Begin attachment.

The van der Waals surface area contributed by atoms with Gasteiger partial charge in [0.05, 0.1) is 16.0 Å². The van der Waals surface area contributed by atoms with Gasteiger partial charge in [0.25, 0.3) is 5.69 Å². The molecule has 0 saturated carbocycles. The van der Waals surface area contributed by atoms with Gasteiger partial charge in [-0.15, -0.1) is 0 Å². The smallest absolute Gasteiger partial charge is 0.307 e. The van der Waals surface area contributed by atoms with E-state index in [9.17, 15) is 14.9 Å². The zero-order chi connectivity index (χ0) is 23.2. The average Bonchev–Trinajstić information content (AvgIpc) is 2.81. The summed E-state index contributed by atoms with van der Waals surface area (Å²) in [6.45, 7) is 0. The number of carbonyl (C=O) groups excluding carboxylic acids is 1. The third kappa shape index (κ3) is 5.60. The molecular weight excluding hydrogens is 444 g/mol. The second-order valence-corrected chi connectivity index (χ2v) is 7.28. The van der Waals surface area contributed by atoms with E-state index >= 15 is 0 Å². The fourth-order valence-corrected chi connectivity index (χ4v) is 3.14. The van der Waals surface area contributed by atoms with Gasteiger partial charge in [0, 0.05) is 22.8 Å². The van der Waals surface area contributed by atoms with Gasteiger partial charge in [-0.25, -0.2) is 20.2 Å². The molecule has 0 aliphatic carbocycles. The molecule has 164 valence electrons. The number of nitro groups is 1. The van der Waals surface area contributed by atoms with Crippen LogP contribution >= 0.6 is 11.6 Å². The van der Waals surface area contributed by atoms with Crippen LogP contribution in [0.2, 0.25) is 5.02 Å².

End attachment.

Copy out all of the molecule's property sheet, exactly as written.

The van der Waals surface area contributed by atoms with Gasteiger partial charge in [0.05, 0.1) is 16.0 Å². The van der Waals surface area contributed by atoms with Gasteiger partial charge in [0.25, 0.3) is 5.69 Å². The molecule has 0 saturated carbocycles. The van der Waals surface area contributed by atoms with Gasteiger partial charge in [-0.15, -0.1) is 0 Å². The smallest absolute Gasteiger partial charge is 0.307 e. The van der Waals surface area contributed by atoms with E-state index in [9.17, 15) is 14.9 Å². The zero-order chi connectivity index (χ0) is 23.2. The average Bonchev–Trinajstić information content (AvgIpc) is 2.81. The summed E-state index contributed by atoms with van der Waals surface area (Å²) in [6.45, 7) is 0. The number of carbonyl (C=O) groups excluding carboxylic acids is 1. The third kappa shape index (κ3) is 5.60. The molecular weight excluding hydrogens is 444 g/mol. The second-order valence-corrected chi connectivity index (χ2v) is 7.28. The van der Waals surface area contributed by atoms with E-state index >= 15 is 0 Å². The fourth-order valence-corrected chi connectivity index (χ4v) is 3.14. The van der Waals surface area contributed by atoms with Gasteiger partial charge in [0, 0.05) is 22.8 Å². The van der Waals surface area contributed by atoms with Gasteiger partial charge in [-0.25, -0.2) is 20.2 Å². The molecule has 0 aliphatic carbocycles. The molecule has 164 valence electrons. The number of nitro groups is 1. The van der Waals surface area contributed by atoms with Crippen LogP contribution >= 0.6 is 11.6 Å². The van der Waals surface area contributed by atoms with Crippen LogP contribution in [0.2, 0.25) is 5.02 Å².